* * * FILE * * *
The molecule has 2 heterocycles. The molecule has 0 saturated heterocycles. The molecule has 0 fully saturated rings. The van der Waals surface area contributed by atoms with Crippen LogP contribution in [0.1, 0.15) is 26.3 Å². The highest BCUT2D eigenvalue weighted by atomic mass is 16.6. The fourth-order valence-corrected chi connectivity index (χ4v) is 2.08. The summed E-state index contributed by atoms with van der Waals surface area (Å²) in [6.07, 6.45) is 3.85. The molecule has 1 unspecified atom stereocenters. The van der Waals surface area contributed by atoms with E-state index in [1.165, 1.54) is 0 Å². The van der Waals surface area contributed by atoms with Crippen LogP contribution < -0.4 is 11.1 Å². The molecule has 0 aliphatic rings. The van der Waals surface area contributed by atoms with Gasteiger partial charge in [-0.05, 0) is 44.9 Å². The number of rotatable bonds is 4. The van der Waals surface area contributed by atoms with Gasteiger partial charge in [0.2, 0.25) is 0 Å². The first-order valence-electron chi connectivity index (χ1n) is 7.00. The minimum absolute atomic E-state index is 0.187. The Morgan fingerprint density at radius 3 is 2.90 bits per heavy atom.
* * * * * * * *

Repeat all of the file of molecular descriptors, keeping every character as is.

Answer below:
The molecule has 2 heterocycles. The molecule has 0 saturated heterocycles. The molecule has 0 fully saturated rings. The van der Waals surface area contributed by atoms with Crippen LogP contribution in [0.1, 0.15) is 26.3 Å². The highest BCUT2D eigenvalue weighted by atomic mass is 16.6. The fourth-order valence-corrected chi connectivity index (χ4v) is 2.08. The summed E-state index contributed by atoms with van der Waals surface area (Å²) in [6.07, 6.45) is 3.85. The molecule has 1 unspecified atom stereocenters. The van der Waals surface area contributed by atoms with E-state index in [1.165, 1.54) is 0 Å². The van der Waals surface area contributed by atoms with Crippen LogP contribution < -0.4 is 11.1 Å². The molecule has 0 aliphatic rings. The van der Waals surface area contributed by atoms with Gasteiger partial charge in [-0.05, 0) is 44.9 Å². The number of rotatable bonds is 4. The van der Waals surface area contributed by atoms with Gasteiger partial charge in [0.2, 0.25) is 0 Å². The first-order valence-electron chi connectivity index (χ1n) is 7.00. The minimum absolute atomic E-state index is 0.187. The Morgan fingerprint density at radius 3 is 2.90 bits per heavy atom.